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Web copywriting a different beast to copywriting

Not everyone knows how to do it. Not everyone can do it well. And just because web copywriting and copywriting have one word in common, doesn't make them the same animal. In truth, they're two different beasts altogether.
Web copywriting a different beast to copywriting

The industry

Companies large and small are devoting more and more of their marketing budgets to online channels, especially in the current economic environment. They're also looking for results. This means that more companies are measuring their conversion rates and insisting that their webpages, emails and enewsletters be written to maximise sales.

The problem

The problem is that web copywriting and print copywriting are not the same thing. Nor is web copywriting simply about long, pitchy sales letters. What companies desperately need is copywriters who can produce informative, well-structured, optimised, search engine-friendly text; in other words, quality content that attracts more business.

However, very few freelance copywriters have been able to study the unique demands of the online environment - so there aren't that many of us out there. But this article intends to give you enough of an overview to this super skill, to handle at least the very basics yourself. And if you get stuck, contact me ().

Basic web copywriting step #1

Write objectively

Surf the web for five minutes and you'll find fluff-filled sites everywhere. Headlines scream, “We're the best!” and “We're the world's largest!” You'll see lots of bolded type, exclamation marks and used-car salesman hype. You'll see tons of big promises and pages of impressive claims. But you won't see anything that will make you want to buy.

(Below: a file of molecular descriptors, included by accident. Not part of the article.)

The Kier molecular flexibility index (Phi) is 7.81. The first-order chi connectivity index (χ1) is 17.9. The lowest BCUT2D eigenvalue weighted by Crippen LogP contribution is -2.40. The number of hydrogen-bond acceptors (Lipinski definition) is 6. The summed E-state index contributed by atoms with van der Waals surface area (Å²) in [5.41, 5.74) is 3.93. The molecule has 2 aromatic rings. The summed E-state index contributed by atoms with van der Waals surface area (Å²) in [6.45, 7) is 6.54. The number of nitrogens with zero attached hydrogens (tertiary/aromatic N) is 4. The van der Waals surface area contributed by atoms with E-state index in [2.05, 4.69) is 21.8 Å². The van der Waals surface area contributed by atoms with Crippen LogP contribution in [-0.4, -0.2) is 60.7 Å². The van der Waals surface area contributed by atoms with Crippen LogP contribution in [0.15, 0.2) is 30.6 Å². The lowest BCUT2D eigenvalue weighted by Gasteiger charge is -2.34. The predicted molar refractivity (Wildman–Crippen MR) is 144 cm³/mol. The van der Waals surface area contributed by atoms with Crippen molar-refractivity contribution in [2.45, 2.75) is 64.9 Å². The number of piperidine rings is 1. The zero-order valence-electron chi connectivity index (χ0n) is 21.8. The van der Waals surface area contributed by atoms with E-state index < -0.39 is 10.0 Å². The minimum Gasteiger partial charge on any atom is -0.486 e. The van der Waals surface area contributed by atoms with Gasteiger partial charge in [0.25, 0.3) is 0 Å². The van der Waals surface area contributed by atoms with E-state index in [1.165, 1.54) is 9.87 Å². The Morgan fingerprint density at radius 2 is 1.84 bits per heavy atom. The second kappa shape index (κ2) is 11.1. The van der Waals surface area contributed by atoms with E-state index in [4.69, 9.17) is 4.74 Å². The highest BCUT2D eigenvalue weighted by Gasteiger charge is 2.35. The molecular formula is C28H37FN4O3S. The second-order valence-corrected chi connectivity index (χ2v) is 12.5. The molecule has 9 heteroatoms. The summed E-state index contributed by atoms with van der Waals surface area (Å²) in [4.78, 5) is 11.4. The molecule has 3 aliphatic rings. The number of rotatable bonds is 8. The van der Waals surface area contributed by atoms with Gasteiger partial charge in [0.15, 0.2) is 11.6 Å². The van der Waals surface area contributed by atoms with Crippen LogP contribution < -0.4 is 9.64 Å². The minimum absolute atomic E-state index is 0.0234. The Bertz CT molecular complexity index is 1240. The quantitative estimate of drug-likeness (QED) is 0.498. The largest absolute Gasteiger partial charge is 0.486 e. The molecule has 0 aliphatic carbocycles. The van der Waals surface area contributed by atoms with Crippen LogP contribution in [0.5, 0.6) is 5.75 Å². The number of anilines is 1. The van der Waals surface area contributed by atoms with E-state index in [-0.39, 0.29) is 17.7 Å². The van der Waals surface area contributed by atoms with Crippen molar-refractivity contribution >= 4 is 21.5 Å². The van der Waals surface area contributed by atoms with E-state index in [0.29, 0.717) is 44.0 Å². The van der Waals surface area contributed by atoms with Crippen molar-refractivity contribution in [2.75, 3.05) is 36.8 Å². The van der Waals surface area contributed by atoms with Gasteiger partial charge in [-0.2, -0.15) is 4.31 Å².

This is not good copywriting.

Good copywriting uses facts - not fluff. It doesn't hide the product under the weight of so many words that readers can't see the benefits. Fluffy copy reads horribly, sounds smarmy and people tend to distrust it. What's worse, it increases the reader's cognitive load. And as I always say, he or she has enough stuff to do and to think about.

The experts tell us that promotional language (what we call ‘marketese') places a burden on web users, who must use precious resources, like time and attention, to hack through the exaggeration to get to the facts. In other words, when users read this:

Potchefstroom is filled with internationally recognised tourist attractions!

…their first reaction is “No, it isn't”. This slows them down and distracts them from the rest of the site.

So focus on writing objective copy. It's okay to put ‘power words' in your headlines; research shows that a compelling headline leads to greater conversions. Yes, use benefit statements. If you are the “World's best something” go ahead and say it, if you can back it up. But stay away from fluff. Your readers will thank you.

Basic web copywriting step #2

Use reader copy, not ego copy

How many times have you received an email like this one?

“Thank you for (staying at our hotel, talking to our customer service rep, buying something from us.) We'd like to invite you to fill out a form so we can improve our customer service...”

And how often have you junked it as soon as it hit your inbox?

Chances are, your first thought was, “Why should I spend my time filling out your survey?” And really, why bother? Even if it takes just five minutes, that's five minutes you could spend working, answering email or watching Grey's Anatomy. In short, completing the survey won't benefit you one bit. So why bother?